The EU might try to play the broker between a hardline "No exclusions! Patents on everything!" US position and a more appropriate "Let us choose!" South position. After all, it was European patent law which justified the wording of 27.3(b) originally. By playing the broker, the EU might try to coax developing countries to make a trade-off and let the US radically amend or delete Art 27.3(b) in exchange for TRIPS-sanctioned coverage of traditional knowledge. Traditional knowledge might be swept under the "geographical indications" rug, tossed into a new WIPO register or promised a separate sui generis system of its own — all with very dangerous implications. However, if the draft EU patent directive, which would legalise the patenting of plants and animals in the Union, is approved — as might occur in 1998 — many European countries will have little reason to fight hard on this issue. The risk that the broker keeps quiet, and South is alone during the 1999 Review, is high.

The question is how hard the South is prepared to fight. Ideally, the main objective should be the opposite of the US intention: allow WTO members to exclude all life forms from patentability, with no "howevers" attached. But since Marrakech, a number of developing countries have been adjusting their IPR laws already in reaction to US pressure, while others are filling UPOV's ranks as a fast ticket to sui generis compliance. These countries may be less inclined to put up a fight for any form of community rights.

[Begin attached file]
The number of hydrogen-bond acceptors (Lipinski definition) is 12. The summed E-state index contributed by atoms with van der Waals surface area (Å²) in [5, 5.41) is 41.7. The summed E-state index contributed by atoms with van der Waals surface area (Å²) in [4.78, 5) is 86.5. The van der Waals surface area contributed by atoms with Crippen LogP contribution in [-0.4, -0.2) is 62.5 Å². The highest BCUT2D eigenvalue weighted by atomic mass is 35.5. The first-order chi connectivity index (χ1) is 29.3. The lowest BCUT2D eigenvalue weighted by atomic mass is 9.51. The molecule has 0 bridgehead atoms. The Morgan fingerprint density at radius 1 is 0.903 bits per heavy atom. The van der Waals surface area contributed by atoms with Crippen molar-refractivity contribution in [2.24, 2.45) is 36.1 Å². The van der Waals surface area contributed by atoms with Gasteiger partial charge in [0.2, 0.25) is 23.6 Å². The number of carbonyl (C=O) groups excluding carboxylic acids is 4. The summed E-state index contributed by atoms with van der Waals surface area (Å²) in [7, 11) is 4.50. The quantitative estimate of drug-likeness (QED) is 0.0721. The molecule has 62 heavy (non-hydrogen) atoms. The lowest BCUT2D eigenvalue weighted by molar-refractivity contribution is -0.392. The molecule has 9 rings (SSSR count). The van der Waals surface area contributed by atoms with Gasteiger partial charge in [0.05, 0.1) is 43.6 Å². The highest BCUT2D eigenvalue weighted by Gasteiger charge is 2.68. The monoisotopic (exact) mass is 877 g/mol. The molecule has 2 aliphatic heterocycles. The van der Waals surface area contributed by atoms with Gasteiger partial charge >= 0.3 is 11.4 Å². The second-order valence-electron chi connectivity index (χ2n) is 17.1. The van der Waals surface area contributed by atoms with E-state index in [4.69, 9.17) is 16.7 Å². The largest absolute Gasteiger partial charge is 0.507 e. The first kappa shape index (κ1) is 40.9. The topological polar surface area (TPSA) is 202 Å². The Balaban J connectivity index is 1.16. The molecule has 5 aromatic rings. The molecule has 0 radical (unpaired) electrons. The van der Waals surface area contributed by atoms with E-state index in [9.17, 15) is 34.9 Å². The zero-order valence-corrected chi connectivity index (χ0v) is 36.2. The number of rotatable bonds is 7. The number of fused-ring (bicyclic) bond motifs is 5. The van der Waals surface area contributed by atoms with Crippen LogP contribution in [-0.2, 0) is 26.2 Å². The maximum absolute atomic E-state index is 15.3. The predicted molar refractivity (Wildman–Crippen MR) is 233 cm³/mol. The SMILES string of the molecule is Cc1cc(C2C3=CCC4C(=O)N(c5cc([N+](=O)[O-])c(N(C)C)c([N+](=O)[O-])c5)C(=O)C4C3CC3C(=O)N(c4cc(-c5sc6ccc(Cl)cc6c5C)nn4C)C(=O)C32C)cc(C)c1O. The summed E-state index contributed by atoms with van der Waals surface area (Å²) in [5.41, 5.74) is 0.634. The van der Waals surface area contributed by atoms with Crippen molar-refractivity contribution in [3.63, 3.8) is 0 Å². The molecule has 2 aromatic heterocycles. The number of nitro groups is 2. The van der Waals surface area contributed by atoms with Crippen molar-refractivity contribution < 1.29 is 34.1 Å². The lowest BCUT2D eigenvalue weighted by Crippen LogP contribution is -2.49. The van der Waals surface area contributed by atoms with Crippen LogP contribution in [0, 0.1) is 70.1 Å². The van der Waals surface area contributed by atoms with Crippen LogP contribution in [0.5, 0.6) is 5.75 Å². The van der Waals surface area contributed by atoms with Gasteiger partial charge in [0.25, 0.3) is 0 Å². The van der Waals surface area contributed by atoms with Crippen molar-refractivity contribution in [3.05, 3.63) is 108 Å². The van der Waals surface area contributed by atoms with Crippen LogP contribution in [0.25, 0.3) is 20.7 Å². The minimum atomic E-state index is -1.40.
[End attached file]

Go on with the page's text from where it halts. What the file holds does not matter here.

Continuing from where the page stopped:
Social advocacy groups will see nothing achieved in the 1999 TRIPS Review unless they specifically, and well in advance, prepare their governments to take certain positions. Some collective alignment within a South bloc, e.g. through the G-77 or regional groups, is always better.

The baseline goal for most development-oriented NGOs concerned with biodiversity is to ensure that commitments to strengthen IPR do not spread further in 1999. If possible, they should retract.

How to achieve this is no simple matter, especially since the US is already trying to build a fait accompli situation whereby developing countries will have stuck their necks out to reform their patent laws in the most "no exclusions" fashion already. This has happened in Indonesia, which often assumes a lighthouse role within the ASEAN. It is being empressed upon most Latin American countries and forms an integral part of the FTAA process. The fait accompli is a very strong power position to build, particularly under the terms and "spirit", depending on who you ask, of the TRIPS Agreement. Any enhancement of IPR obligations can be readily written into the multilateral trading rules by mere acknowledgement of higher standards being practised under another multilateral framework and simple acquiescence to that "given".